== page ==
Allianz Risk Barometer: A “Covid Trio” Of Risks Will Continue To Drive Disruption In 2021

Allianz Global Corporate & Specialty (AGCS) conducts annual research on the views of 2,769 industry experts in 92 countries and territories, including CEOs, risk managers, brokers, and insurance experts. The 2021 Allianz Risk Barometer identified the “Covid Trio”—business interruption, pandemic outbreaks, and cyber incidents—as 2021’s major business risks:

  • Business interruption. Although Covid-19 emerged as the dominant risk last year, it only added to multiple other concerns for business interruption. This is the 8th time that business interruption has fallen as the top risk for the annual Allianz Risk Barometer report. More traditional business interruption risks like natural catastrophes, extreme weather, and fire, remain major threats for business interruption across many industries. Additionally, there is growing awareness of other risks such as political instability, violence, and terrorism. 
  • Pandemic outbreaks. The 2020 Covid-19 global outbreak demonstrated that business interruption events on an extreme, global scale are real possibilities. According to expert Philip Beblo of AGCS’s global property underwriting team, “The consequences of the pandemic—wider digitalization, more remote working and the growing reliance on technology of businesses and societies—will likely heighten BI risks in coming years.”
  • Cyber incidents. The world recently accelerated its trend toward remote work and digitalization as a result of the need to stay at home during the pandemic. The FBI reported that during the first wave of lockdowns in April 2020, cybercrime incidents increased by 300%. Cybercrime is estimated to cost the global economy more than $1 trillion, which is a 50% increase from two years ago. For several countries, including Brazil, France, India, Japan, and the U.S., cyber incidents are a top three risk.

The report notes that building greater resilience in business models will be key to mitigating future disruption. 

Although it’s a new year, Covid-19 and its effects are not yet in the rearview mirror. American businesses are still struggling. Policymakers have not yet executed a viable, sustainable, and inclusive government-backed solution to provide relief for the COVID-19 business interruption crisis, or established a solution for the inevitable crises of a similar caliber in our future. As the 2021 Allianz Risk Barometer indicates, the pandemic and business interruption concerns are too important for stability to dismiss. It’s essential that policymakers prioritize building resilience in 2021, and a necessary first step is a federal backstop for this pandemic and for future ones.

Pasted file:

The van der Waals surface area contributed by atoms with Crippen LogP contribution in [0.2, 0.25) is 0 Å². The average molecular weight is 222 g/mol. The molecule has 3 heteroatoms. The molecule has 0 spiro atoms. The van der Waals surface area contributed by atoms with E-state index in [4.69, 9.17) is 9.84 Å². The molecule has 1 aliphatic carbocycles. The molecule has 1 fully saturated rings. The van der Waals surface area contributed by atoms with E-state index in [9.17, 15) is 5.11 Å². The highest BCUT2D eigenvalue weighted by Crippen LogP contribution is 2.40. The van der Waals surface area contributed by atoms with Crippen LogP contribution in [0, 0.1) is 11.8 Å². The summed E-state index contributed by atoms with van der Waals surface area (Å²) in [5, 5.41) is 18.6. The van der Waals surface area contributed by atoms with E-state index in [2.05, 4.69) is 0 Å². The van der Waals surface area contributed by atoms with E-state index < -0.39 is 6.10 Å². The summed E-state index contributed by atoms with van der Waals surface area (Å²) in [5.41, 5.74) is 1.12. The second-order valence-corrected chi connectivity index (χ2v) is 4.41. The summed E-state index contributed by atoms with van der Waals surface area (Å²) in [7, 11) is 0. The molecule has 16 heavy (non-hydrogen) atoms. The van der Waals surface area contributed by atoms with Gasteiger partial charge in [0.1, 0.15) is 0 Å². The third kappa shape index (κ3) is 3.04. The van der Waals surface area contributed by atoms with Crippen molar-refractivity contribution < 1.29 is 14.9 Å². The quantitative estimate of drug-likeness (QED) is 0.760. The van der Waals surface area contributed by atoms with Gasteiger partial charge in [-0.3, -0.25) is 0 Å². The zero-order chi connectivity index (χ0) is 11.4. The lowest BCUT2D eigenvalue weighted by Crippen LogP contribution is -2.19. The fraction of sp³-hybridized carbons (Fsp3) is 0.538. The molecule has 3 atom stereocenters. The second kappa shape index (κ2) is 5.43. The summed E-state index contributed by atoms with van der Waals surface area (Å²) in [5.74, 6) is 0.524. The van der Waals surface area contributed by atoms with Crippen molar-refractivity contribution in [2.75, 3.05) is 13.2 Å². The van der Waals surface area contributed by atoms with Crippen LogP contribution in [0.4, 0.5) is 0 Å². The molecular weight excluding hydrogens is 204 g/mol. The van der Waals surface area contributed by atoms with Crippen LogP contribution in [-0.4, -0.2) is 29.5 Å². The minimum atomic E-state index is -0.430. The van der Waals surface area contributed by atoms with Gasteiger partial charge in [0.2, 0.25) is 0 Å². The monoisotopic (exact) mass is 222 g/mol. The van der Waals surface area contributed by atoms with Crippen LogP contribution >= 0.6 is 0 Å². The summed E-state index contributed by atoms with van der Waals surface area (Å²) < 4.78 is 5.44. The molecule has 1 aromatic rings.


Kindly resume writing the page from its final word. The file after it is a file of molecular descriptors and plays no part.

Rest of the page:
You can read the full report on 2021’s major business risks here.


NEW POLL: Pandemic Relief Should Come From Policymakers—Not Litigators

The vast majority of Americans continue to believe that COVID-19 relief should come via public policy solutions — and not litigation — according to polling released this week by the American Tort Reform Association (ATRA). 

Key takeaways from the poll include:

  • 59% say those harmed by the pandemic should get assistance from policies passed by elected officials, versus just 7% who say they should get payouts from lawsuits
  • 74% say small businesses affected by COVID-19 should be supported by government grants or loans versus 6% who say lawyers should help small businesses pursue legal claims

More information on the polling is available on ATRA’s website. For information on the principles the broader insurance industry have put forth for a government-backed pandemic policy solution, click here.


U.K. Supreme Court Ruling On BI Is Not Relevant To U.S. Litigation, Insurance Expert Affirms

On January 15, the U.K. Supreme Court released a ruling in favor of policyholders for a business interruption (BI) test case appeal, providing clarity on some key contractual uncertainties for pending claims. The original case was brought by the country’s Financial Conduct Authority to the U.K. High Court on behalf of affected businesses.

While the findings of the verdict were highly anticipated by insurers and policyholders in the U.K., the ruling is not an indicator to the BI litigation landscape in the U.S., according to Insurance Information Institute (Triple-I) CEO Sean KevelighanAs reported by The Wall Street Journal, Kevelighan makes clear that “the British policies in question and typical U.S. policies have key contractual differences that would limit the applicability of the ruling.”

To date, there has been a growing list of court decisions in state courts across the U.S. in favor of insurers, affirming BI policies do not cover COVID-19 shutdowns. Direct physical loss or damage must occur for a BI claim to be triggered, and government orders do not constitute direct physical loss or damage to property.

For more information and resources, go to or reach out to the Triple-I for more info.